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All of our upcoming events are listed below in date order. Click on an event title to learn more.

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Presenting Series Film, Television and Theatre Dept. of Music Shakespeare at ND
Sacred Music at ND Free Events Family Events Special Events


Wizard of Oz (1939)<h4> Summer Classics</h4>
 

While not initially a major financial success due to its large budget, The Wizard of Oz was a critical and cultural sensation when released in 1939 (losing the Best Picture Oscar to similarly-popular Gone with the Wind). Its multi-generational nostalgia solidified with its annual holiday telecasts, first on CBS and later NBC, where Dorothy (Judy Garland) became iconic and her journey well-known: a tornado hits her native Kansas and sends her and her little dog, too, to Oz. Once there, she befriends a brainless Scarecrow (Ray Bolger), a heartless Tin Man (Jack Haley), and a spineless Lion (Bert Lahr). The four follow the yellow brick road to meet the eponymous Wizard while battling the Wicked Witch of the West (née Elphaba).

Free for Notre Dame Students.

Co-presented with La Casa de Amistad and the South Bend Civic Theatre, which will be performing the stage version July 14–30.

Sponsored by the Meg and John P. Brogan Endowment for Classic Cinema.

Wed 7/5/17 7:00PM Browning Cinema


Rear Window (1954)<h4>Summer Classics</h4>
 

Alfred Hitchcock’s classic, a commentary on vicariousness and self-reflexively filmgoing, returns to the Browning Cinema. Laid up with a broken leg, professional photographer L.B. “Jeff” Jefferies (James Stewart) combats the cabin fever swelling about his midcentury New York apartment with some binoculars and voyeurism. Looking out his rear window to a shared courtyard, he becomes enthralled with the lives he follows, bringing in his girlfriend Lisa (Grace Kelly) into the peeping. When they suspect a potential murder (it is, after all, a Hitchcock movie) and the couple decides to crack the case, the once-giant gulf between the apartment and the courtyard quickly collapses as tension builds.

Free for Notre Dame Students.

Sponsored by the Meg and John P. Brogan Endowment for Classic Cinema. Co-presented by La Casa de Amistad.

Wed 7/12/17 7:00PM Browning Cinema


2001: A Space Odyssey (1968)<h4> Summer Classics</h4>
 

In the wake of Dr. Strangelove, Stanley Kubrick co-wrote a science fiction space epic alongside the author of the short story that inspired it, Sir Arthur C. Clarke. Released at the height of the Space Race, the film and, in particular, its visual effects garnered immediate popular and critical praise, which never waned. After the sun rises to the timpani of Also Sprach Zarathustra, a black monolith appears before a chattering tribe of ape-men and, through unspoken means, delivers them uppercase-T Technology. Millions of years later, the monolith is (re-)discovered by humans and soon a fleet of astronauts find themselves in conflict with their ship’s computer, HAL.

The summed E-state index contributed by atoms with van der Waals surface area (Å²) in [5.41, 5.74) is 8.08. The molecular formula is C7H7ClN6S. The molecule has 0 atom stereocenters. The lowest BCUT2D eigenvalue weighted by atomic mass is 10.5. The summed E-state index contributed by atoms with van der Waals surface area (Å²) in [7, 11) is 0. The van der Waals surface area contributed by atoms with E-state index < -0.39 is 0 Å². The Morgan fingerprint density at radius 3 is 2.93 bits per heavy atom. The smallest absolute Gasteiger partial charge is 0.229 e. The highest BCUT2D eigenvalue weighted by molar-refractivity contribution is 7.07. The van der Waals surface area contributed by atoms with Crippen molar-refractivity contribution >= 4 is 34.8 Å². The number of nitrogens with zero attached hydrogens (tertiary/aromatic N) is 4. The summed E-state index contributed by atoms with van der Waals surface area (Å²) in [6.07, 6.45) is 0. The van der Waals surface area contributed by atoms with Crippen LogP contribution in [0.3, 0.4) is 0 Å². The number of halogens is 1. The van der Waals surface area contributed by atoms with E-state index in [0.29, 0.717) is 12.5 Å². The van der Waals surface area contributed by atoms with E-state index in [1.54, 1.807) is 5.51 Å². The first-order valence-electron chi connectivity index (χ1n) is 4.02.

Free for Notre Dame Students.

Sponsored by the Meg and John P. Brogan Endowment for Classic Cinema. Co-presented by La Casa de Amistad.

Wed 7/19/17 7:00PM Browning Cinema


Chinatown (1974)<h4> Summer Classics</h4>
 

Chinatown ultimately became Roman Polanski’s last film to be shot in the United States and remains a classic depiction of Los Angeles, which is no short order. The neo-noir mystery follows fedora-wearing private investigator Jake Gittes (Jack Nicholson) as he picks up a seemingly routine infidelity case involving Mr. and Mrs. Mulwray. When Mr. Mulwray is snuffed out, the plot thickens as Jake noses around Depression-era Southern California.

Free for Notre Dame Studnets.

Sponsored by the Meg and John P. Brogan Endowment for Classic Cinema. Co-presented by La Casa de Amistad.

Wed 7/26/17 7:00PM Browning Cinema


E.T. the Extra-Terrestrial <h4>Summer Classics</h4>
 

Often credited with creating the summer blockbuster when he released Jaws, Stephen Spielberg’s largest hit came seven years later (and six years before Mac and Me) with this coming-of-age tale. Stuck on Earth, a docile alien is found and befriended by a lonely young boy named Elliott (Henry Thomas). E.T., as the alien is later named, returns to the suburbs where Elliott and his siblings, including his sister (Drew Barrymore), try to keep E.T. under wraps. Soon, however, governmental forces learn of the alien, creating a dire situation for both Elliott and E.T.

Sponsored by the Meg and John P. Brogan Endowment for Classic Cinema. Co-presented by La Casa de Amistad.

Wed 8/2/17 7:00PM Browning Cinema


Big (1988)
 <h4>Summer Classics</h4>

The late-80’s saw a slew of Freaky-Friday-but-with-dudes films, including Like Father Like Son (1987), Vice Versa (1988), and 18 Again! (1988). While those films were largely dismissed, Big (1988) hit at the same time and managed not to be clumped together with those clunkers, earning two Oscar nominations and making its budget back nearly tenfold. Unlike the previously mentioned body-switch movies, Big keeps it internal as 12-year-old Josh (David Moscow) alone magically ages after longing to be “big” and becomes 30-year-old Josh (Tom Hanks) overnight. Heading to New York City, the suddenly-aged Josh manages to secure employment and does his best to juggle the difficulties a career and romance throws his way while gaining an appreciation for childhood’s carefreeness.

Sponsored by the Meg and John P. Brogan Endowment for Classic Cinema. Co-presented by La Casa de Amistad.

Wed 8/9/17 7:00PM Browning Cinema